Wildlife Vocalizations: Emily Geest

Geest discusses how the power of nature helped her overcome adversity and inspired her to become a wildlife professional

I like to tell people I was raised by wolves. When I was a kid, I would flip over rocks to catch roly-polies, tear spring onions out of the ground to smell them, and hold dandelions to my face to see if I would be rich one day. I collected rocks that shimmered in the light, treasured empty snail shells, and watched hummingbirds nectar on pink mimosa trees that lined the house. I found magic in nature, and I believed the indigo rat snake (Drymarchon couperi) that lived in the bush was the keeper of my backyard, and you had to whisper secrets to be allowed to pass.

The solace I found in the outdoors was a stark contrast to the reality I faced indoors, which was a backdrop of abuse, turbulence and neglect. At 18 years old, I left home with a single box and my sweater that I used as a pillow. I chose my first apartment because it backed into the woods, so I could watch birds before work and fireflies shimmering at night after work.

Geest leads a July butterfly count at Lexington Wildlife Management Area in Oklahoma. She’s accompanied by Stephany Hernandez (left) and Kelly Dillow (right). Image Courtesy of Emily Geest.

I wasn’t the greatest student. I struggled with balancing a full course load, working full time, and managing my mental health throughout my undergraduate degree. I squeaked by with C’s in some courses and repeated the courses I failed. I would meet people who were open about their traumas, but I felt like I was failing because I couldn’t talk about mine. It felt as if I had a hand around my throat, stopping me from speaking. On the worst days, I would go down to the lake to name ducklings and watch blue-tailed skinks basking in the sun. 

Thankfully, I had mentors who believed in me more than I believed in myself, and with their help, I made it to graduate school. During my PhD, everything I had been running from finally caught up to me, and I ended up in intensive weekly therapy. In the morning, I was counting butterflies and recording flowers. By the afternoon, I was learning about complex childhood trauma, a type of therapy called EMDR, and coping mechanisms in the afternoons. I learned what an ACE score of 9/10 meant—a type of measure of abuse, neglect and adverse childhood experiences—and how few people with my background made it to where I was. It felt like working on two dissertations at the same time: one on butterflies and the other on myself. I even had two graduations at the end: one after my defense and the other from my therapist’s office.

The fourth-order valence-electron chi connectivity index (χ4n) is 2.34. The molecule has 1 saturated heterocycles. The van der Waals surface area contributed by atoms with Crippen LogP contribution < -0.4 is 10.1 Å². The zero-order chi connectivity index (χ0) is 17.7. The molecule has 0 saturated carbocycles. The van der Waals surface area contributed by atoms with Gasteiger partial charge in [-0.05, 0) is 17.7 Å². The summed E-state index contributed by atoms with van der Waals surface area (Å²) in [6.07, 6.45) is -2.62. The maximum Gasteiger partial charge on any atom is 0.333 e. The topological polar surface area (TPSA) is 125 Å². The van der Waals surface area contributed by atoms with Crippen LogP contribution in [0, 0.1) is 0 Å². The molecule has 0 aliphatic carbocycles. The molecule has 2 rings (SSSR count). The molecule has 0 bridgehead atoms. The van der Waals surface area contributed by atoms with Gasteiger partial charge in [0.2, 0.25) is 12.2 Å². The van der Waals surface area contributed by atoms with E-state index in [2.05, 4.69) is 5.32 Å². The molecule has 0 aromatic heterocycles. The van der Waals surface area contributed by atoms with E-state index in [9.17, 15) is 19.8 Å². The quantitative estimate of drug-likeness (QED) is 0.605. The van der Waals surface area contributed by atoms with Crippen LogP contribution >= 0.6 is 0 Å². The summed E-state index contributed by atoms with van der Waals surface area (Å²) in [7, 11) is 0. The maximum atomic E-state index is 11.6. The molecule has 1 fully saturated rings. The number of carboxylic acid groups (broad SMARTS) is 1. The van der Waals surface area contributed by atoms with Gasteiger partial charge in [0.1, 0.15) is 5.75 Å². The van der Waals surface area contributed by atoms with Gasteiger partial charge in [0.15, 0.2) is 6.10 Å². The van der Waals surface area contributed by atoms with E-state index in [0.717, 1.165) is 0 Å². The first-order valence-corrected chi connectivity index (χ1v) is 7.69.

A headshot of Geest at the Oklahoma City Zoo and Botanical Gardens. Credit: Oklahoma City Zoo and Botanical Garden.

I still find magic in nature. I study butterflies and how they move and exist in a fractured world. I find the first robin of spring an enchanting moment, and I share with everyone the first migrating monarch I spot in the fall. It was the power of nature that helped me survive the darkest of days and inspired me to become a wildlife professional. I couldn’t share my story when I was younger, but I hope by doing so now that others who find themselves struggling realize that they aren’t alone, traumas can be overcome, and the future is beautiful and bright.

Wildlife Vocalizations is a collection of short personal perspectives from people in the field of wildlife sciences. Learn more about Wildlife Vocalizations, and read other contributions.

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Header Image: Geest conducting vegetation transect walks on the roadsides in Payne County, Oklahoma, for a study on monarch butterflies (Danaus plexippus). Image Courtesy Emily Geest